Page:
Happy World Food Day!

By Jean Blish Siers *
Simple SupperThis Friday, October 16, is World Food Day and October 24 is Food Day. It’s a great time to reflect on the state of food and hunger in America. Here at Society of St. Andrew, we suggest that on one of those two days you serve a “Simple Supper,” such as rice and beans. It’s how most of the world eats. Then take the difference between the cost of that simple supper and the cost of a typical meal, and donate it to Society of St. Andrew. It’s a small step that connects us all with the broader world.

Here are a few food facts to, um, chew on. The USDA tracks food costs for a variety of demographics. In August 2015, the USDA estimates that a family of four will spend between $130 per month (Thrifty Plan) to $1,292 per month (Liberal Plan). I think of myself as pretty thrifty, and I don’t know if I could feed a family of four on $130 a month. The Moderate Plan, hovering around $600 per month, is about the maximum that a family of four could expect with SNAP benefits.

Back in 2012, a web site called The Daily Meal found the average basic, home-cooked American meal (roast chicken, mashed potatoes, fresh green beans, and the other things necessary to prepare it) cost about $5 per person. While this is substantially less expensive than eating out, and arguably a healthier option, it’s not cheap.

So I turned to the Money Crashers web site. Their “5 Easy Rice and Beans Recipes” analyzed the costs of dried versus canned beans and different types of rice. Their recipes ranged in per-serving cost from $0.53 per serving for Pinto Bean and Rice Tacos to $0.81 for Italian White Bean and Rice Soup.

The beans-and-rice meals offer a savings of at least $4 per person! Think how many people we could feed with all those $4 savings! At Society of St. Andrew, we can deliver a serving of fresh produce for about two cents. Four dollars would provide 200 servings of fresh produce to go with their own simple suppers!

Whether you honor Food Day with your family, your congregation, or your civic group, please remember that some folks in our communities cannot afford even simple, healthy meals.

* Jean Blish Siers is SoSA’s Charlotte Area Gleaning Coordinator, and a regular contributor to this News & Events blog.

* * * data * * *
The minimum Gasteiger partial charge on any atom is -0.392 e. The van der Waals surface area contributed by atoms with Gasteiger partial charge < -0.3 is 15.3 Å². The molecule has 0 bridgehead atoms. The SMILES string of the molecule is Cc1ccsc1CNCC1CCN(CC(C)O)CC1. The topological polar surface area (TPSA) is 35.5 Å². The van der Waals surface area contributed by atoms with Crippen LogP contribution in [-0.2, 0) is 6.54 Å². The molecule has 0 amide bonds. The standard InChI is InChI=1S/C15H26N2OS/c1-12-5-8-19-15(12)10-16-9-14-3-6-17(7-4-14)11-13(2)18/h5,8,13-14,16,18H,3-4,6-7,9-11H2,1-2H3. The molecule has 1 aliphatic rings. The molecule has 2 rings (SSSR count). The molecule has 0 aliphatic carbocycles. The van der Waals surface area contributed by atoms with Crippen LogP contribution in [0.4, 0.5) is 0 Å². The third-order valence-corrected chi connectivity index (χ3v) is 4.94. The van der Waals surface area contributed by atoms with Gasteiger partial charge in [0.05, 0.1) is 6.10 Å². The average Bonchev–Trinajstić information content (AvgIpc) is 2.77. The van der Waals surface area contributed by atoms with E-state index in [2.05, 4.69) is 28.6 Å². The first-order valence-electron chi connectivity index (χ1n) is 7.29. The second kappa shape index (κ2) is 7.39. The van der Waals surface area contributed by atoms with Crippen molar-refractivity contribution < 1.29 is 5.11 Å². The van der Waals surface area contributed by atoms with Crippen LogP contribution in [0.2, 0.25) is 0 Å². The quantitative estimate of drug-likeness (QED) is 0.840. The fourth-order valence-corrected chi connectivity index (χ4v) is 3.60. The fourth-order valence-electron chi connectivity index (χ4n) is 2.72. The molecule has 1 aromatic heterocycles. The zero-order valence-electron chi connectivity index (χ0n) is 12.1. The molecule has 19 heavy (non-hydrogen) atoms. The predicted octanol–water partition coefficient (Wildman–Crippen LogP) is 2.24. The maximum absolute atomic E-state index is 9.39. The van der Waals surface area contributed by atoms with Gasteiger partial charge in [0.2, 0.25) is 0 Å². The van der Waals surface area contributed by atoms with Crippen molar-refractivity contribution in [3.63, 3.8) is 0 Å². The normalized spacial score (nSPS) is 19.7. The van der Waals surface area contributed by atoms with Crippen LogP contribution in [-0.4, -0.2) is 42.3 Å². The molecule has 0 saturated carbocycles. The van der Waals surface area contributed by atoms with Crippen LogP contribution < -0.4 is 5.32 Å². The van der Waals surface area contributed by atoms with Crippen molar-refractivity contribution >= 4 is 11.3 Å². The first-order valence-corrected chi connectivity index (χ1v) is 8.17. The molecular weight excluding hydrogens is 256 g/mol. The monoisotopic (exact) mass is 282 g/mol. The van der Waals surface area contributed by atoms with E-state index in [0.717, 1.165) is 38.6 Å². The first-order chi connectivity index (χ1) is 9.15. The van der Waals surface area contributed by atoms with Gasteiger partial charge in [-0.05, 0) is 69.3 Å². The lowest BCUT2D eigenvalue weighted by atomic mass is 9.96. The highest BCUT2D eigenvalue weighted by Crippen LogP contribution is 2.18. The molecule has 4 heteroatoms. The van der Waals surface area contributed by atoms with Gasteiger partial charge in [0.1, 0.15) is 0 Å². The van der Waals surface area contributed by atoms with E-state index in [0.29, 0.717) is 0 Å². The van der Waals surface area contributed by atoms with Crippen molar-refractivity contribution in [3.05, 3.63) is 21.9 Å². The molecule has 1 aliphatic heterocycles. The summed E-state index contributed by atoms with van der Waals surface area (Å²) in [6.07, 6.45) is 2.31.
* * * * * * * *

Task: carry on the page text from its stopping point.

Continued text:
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In the event I, or a registered family member, suffers any illness or accident requiring emergency hospitalization, medication, or other medical assistance while participating in a gleaning event, permission is given for any medical treatment which is deemed necessary and reasonable under the circumstances. I fully understand and comprehend that reasonable care will be exercised by the adult staff for this gleaning event to protect the safety of those involved. I understand that the field supervisor’s instructions must be followed at all times, and that I am responsible for any damages caused to fields, farms, or equipment by me/my family members not following these instructions.

Photos, videos, and other images in which I, or a registered family member, appear that are taken during gleanings may be used by the Society of St. Andrew for news coverage, newsletters, reports, displays, and for other print, broadcast, web, or electronic news or promotional purposes.

I do not hold the board, members, or employees of the Society of St. Andrew (SoSA,) or any volunteers liable for injury, bodily harm, accidents, or death of myself/my child during events sponsored by the Society of St. Andrew. Neither will I hold the person(s) who owns and/or operates the property from which we glean, salvage, or to which we deliver food, liable for accidents, injury, or death during the gleanings or other SoSA events.

For a PDF print version of this waiver, click here.

How the Story of the 12 Baskets is Connected to SoSA’s Name

Matthew 14:16-21

But Jesus said to them, “They do not need to go away; you give them something to eat!” They said to Him, “We have here only five loaves and two fish.” And He said, “Bring them here to Me.” Ordering the people to sit down on the grass, He took the five loaves and the two fish, and looking up toward heaven, He blessed the food, and breaking the loaves He gave them to the disciples, and the disciples gave them to the crowds, and they all ate and were satisfied. They picked up what was left over of the broken pieces, twelve full baskets. There were about five thousand men who ate, besides women and children.

2 Kings 4:42-44

[…]the man of God […] said, “Give them to the people that they may eat.” His attendant said, “What, will I set this before a hundred men?” But he said, “Give them to the people that they may eat, for thus says the Lord, ‘They shall eat and have some left over.’” So he set it before them, and they ate and had some left over, according to the word of the Lord.

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